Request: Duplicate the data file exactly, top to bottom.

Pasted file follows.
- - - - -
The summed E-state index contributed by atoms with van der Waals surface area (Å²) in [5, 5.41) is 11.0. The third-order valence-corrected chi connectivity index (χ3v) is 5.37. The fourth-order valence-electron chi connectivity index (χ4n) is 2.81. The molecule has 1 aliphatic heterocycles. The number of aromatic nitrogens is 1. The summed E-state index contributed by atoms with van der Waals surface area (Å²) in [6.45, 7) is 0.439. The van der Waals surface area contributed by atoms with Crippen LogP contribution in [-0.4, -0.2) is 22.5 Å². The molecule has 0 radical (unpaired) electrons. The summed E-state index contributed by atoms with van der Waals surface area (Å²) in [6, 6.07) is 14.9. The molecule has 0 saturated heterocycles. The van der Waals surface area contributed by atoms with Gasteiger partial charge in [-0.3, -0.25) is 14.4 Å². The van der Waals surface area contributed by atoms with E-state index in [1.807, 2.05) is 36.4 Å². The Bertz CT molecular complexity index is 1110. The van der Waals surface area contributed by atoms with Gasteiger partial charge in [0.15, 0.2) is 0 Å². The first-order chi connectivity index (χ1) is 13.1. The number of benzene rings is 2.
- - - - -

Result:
The summed E-state index contributed by atoms with van der Waals surface area (Å²) in [5, 5.41) is 11.0. The third-order valence-corrected chi connectivity index (χ3v) is 5.37. The fourth-order valence-electron chi connectivity index (χ4n) is 2.81. The molecule has 1 aliphatic heterocycles. The number of aromatic nitrogens is 1. The summed E-state index contributed by atoms with van der Waals surface area (Å²) in [6.45, 7) is 0.439. The van der Waals surface area contributed by atoms with Crippen LogP contribution in [-0.4, -0.2) is 22.5 Å². The molecule has 0 radical (unpaired) electrons. The summed E-state index contributed by atoms with van der Waals surface area (Å²) in [6, 6.07) is 14.9. The molecule has 0 saturated heterocycles. The van der Waals surface area contributed by atoms with Gasteiger partial charge in [-0.3, -0.25) is 14.4 Å². The van der Waals surface area contributed by atoms with E-state index in [1.807, 2.05) is 36.4 Å². The Bertz CT molecular complexity index is 1110. The van der Waals surface area contributed by atoms with Gasteiger partial charge in [0.15, 0.2) is 0 Å². The first-order chi connectivity index (χ1) is 13.1. The number of benzene rings is 2.